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Creating a Vulnerability Management Program – Penetration Testing: Valuable and Complicated

Code on Monitors - Penetration Testing Feat Img

Once you’ve started a vulnerability scanning system, you may want to take the next step in identifying vulnerabilities: penetration testing, commonly referred to as pentesting. Gartner’s definition[1] of pentesting says it “goes beyond vulnerability scanning to use multi-step and multi-vector attack scenarios that first find vulnerabilities and then attempt to exploit them to move deeper into the enterprise infrastructure.”

Pentesting is a long-established method of independently verifying an organization’s ability to detect and defend against attacks. A company might do so to:

  • Assess where its security program stands in relation to potential threats
  • Validate the efficiency of its security controls 
  • Continue its vulnerability management as new platforms and applications are added to its infrastructure

In addition, companies may need to demonstrate their compliance with regulations, such as the PCI Data Security Standard, to avoid potential legal liability in case of a breach. Or they may simply wish to meet security standards established by such bodies as the National Institute of Standards and Technology (NIST) and the Center for Internet Security (CIS).

Because pentesting has been around for decades as a manual service carried out by vendors hired directly by companies, the bulk of this discussion will focus on how to select such a vendor. However, there has been a movement of late to include automated pentesting applications as an alternative or a sort of hybrid of the two, Penetration-Testing-as-a-Service (PTaaS). Many of the following considerations apply to all options.

The Basics of Penetration Testing

Pentesting can be as broad or narrow as the client wishes. It can focus on external or internal networks or both, external and/or internal web-based applications, and other points of potential exposure that are not relevant to all organizations, such as wireless networks or point-of-sale (POS) hardware.

  1. White Box Penetration Testing

Also known as internal or clear box testing, white box penetration testing is the method in which the tester has complete information on the IT systems they are testing, including: infrastructure, source code, and environment. The tester often also has internal access to the organization’s applications and uses this to test the vulnerabilities any employees can accidentally or purposefully exploit. This is an extensive method that also includes the quality of code and basic design.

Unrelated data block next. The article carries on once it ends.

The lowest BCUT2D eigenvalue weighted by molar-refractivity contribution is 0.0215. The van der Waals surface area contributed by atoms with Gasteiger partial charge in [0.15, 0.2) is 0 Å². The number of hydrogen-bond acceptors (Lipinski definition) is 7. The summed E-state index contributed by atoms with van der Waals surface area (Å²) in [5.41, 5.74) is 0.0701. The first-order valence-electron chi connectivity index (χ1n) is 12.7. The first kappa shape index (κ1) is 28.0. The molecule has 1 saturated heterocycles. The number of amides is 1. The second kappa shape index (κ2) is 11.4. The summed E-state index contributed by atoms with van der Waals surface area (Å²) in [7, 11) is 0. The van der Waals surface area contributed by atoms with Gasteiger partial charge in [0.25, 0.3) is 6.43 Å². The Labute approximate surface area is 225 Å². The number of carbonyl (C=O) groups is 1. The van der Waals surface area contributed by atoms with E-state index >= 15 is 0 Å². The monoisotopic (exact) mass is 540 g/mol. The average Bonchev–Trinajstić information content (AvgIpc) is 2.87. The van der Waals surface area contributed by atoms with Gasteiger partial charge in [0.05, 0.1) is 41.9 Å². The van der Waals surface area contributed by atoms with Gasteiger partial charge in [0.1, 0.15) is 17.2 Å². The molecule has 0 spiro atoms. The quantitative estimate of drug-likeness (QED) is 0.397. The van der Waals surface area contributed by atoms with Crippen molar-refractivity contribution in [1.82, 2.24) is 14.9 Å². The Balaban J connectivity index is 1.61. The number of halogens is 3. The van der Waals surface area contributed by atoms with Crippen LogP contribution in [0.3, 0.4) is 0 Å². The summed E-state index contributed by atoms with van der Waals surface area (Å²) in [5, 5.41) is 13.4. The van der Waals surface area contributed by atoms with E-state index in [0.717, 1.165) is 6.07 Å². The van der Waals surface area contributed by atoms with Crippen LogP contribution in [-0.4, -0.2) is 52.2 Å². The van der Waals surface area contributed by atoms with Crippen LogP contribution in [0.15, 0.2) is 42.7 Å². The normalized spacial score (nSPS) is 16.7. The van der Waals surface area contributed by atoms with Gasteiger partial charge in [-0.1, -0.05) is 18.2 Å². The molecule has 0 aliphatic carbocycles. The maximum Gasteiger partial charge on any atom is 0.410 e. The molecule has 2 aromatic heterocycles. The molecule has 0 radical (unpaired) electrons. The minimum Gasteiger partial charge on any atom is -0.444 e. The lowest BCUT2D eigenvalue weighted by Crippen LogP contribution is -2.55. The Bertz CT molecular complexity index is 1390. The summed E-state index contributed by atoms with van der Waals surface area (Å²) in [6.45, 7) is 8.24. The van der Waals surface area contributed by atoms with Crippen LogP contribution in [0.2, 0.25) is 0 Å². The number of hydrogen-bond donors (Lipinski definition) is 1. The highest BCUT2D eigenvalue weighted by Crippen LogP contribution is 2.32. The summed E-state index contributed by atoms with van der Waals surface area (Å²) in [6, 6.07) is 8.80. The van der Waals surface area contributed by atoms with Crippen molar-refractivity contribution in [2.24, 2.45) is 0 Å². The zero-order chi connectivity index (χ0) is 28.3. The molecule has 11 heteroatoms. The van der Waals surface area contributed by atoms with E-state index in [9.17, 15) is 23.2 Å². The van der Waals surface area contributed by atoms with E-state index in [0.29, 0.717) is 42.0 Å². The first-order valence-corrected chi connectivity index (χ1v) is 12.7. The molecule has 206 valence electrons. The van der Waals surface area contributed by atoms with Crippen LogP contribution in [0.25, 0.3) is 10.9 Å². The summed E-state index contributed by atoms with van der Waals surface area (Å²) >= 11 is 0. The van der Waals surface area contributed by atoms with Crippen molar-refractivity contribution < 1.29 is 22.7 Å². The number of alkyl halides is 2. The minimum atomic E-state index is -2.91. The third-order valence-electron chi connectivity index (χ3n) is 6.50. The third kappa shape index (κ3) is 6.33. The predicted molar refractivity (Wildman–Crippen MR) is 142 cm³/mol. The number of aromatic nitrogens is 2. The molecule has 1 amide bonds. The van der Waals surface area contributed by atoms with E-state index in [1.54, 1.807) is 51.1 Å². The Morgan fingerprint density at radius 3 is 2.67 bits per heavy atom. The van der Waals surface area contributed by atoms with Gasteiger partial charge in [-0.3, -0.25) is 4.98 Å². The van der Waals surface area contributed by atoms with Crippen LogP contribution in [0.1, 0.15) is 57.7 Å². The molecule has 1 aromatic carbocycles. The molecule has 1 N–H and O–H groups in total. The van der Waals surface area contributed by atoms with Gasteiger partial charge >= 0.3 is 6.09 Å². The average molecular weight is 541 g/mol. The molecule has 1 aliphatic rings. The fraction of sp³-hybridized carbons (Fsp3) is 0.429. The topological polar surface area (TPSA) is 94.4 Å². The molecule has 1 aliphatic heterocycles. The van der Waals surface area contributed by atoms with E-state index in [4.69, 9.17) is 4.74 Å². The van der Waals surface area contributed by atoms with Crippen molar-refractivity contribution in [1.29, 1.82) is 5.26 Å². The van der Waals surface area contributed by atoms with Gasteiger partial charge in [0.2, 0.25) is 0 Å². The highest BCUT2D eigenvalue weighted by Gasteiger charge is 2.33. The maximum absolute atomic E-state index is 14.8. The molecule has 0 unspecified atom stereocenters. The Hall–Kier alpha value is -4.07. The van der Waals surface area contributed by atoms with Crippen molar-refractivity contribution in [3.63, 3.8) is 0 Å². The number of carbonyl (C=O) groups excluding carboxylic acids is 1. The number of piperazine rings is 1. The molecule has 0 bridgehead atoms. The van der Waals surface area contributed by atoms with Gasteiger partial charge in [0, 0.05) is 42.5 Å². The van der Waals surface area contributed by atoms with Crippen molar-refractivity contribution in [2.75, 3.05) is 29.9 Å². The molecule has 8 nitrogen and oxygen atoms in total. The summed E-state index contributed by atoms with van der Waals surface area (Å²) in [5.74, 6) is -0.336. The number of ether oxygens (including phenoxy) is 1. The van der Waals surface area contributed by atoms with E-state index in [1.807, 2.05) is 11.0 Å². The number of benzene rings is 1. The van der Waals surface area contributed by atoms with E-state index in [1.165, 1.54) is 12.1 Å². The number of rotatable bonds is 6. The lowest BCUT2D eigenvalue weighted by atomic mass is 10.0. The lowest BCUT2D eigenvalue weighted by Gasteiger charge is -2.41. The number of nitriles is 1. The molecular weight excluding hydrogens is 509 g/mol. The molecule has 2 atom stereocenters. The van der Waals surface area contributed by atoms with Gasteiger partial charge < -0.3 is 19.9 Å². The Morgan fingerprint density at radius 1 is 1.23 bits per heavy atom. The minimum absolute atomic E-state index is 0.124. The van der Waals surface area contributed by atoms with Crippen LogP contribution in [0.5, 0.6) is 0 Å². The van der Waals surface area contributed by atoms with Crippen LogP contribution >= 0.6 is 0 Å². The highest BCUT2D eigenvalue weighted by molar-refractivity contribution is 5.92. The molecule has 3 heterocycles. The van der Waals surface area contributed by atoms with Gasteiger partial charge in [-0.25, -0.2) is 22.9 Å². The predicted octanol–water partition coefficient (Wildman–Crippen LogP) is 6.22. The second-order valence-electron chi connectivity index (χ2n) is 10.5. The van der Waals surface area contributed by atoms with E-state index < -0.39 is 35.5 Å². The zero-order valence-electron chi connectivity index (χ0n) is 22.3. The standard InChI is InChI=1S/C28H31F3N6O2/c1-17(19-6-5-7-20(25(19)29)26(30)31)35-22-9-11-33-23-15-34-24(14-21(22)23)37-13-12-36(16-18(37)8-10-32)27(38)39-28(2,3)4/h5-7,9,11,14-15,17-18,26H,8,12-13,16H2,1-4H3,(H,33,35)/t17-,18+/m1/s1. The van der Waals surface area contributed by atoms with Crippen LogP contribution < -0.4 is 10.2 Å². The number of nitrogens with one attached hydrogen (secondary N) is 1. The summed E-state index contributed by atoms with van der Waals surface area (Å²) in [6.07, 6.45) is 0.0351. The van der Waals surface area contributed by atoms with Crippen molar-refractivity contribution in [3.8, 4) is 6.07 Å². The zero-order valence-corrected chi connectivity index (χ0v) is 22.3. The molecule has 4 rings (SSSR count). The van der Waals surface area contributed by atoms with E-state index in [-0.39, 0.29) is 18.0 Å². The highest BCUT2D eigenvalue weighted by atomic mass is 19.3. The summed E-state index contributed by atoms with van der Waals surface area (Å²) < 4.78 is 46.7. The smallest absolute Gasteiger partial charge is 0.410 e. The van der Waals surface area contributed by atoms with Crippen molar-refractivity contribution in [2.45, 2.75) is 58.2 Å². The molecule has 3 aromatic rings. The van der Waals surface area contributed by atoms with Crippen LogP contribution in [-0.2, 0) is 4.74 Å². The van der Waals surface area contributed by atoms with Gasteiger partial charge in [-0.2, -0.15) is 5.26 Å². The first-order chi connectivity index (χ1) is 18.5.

1. Black Box Penetration Testing

In the case of black box pentesting, the tester has little, if any, prior knowledge of the organization’s underlying infrastructure, applications, or source code. The tester uses their own skills to identify and exploit vulnerabilities using trial-and-error. This more closely simulates an actual cyber attack. 

  1. Gray Box Penetration Testing

Gray box pentesting, like the name suggests, is a hybrid method between white and black box testing. Using this method, the tester has some knowledge and limited access to the test organization’s environments. Like black box pentesting, gray box pentesting simulates external attacks to identify real vulnerabilities and how they can be exploited.

Pentesting organizations vary significantly, from global firms offering services in many countries to the regional firms that confine themselves to limited territories. Size may or may not reflect an organization’s ability to run effective tests. The key is to know the experience of the testers who would be assigned to your project – something to ask about in RFPs, as we’ll note in a minute. Be aware as well that total years of experience of a tester is not as important as the experience the tester has in the area you want tested. A 30-year veteran of testing networks may not be as valuable to you as a 5-year veteran of cloud testing if you’re mainly concerned about your exposure in the cloud.

Reaching Agreement on What is to be Tested 

Before contacting pentesting firms, you first need to establish within your organization what should be tested. Pentesting can be disruptive. You don’t want to surprise business executives in another part of your company when they learn a key operational aspect under their management has lost functionality due to testing. Additionally, there are certain potential risks in running a pentest that must be understood and accepted throughout the organization before agreement is signed.

There is a long list of issues to consider. Here is a starting point: 

  • What types of assets should be tested? What assets are off-limits? Are there assets that can be tested only during certain hours of the day?
  • Which environments should be included — test or development environments or all environments, including production?
  • Should cloud services be tested? (Note that the cloud providers likely have limits on what they allow their users to test. Some may not allow any testing.)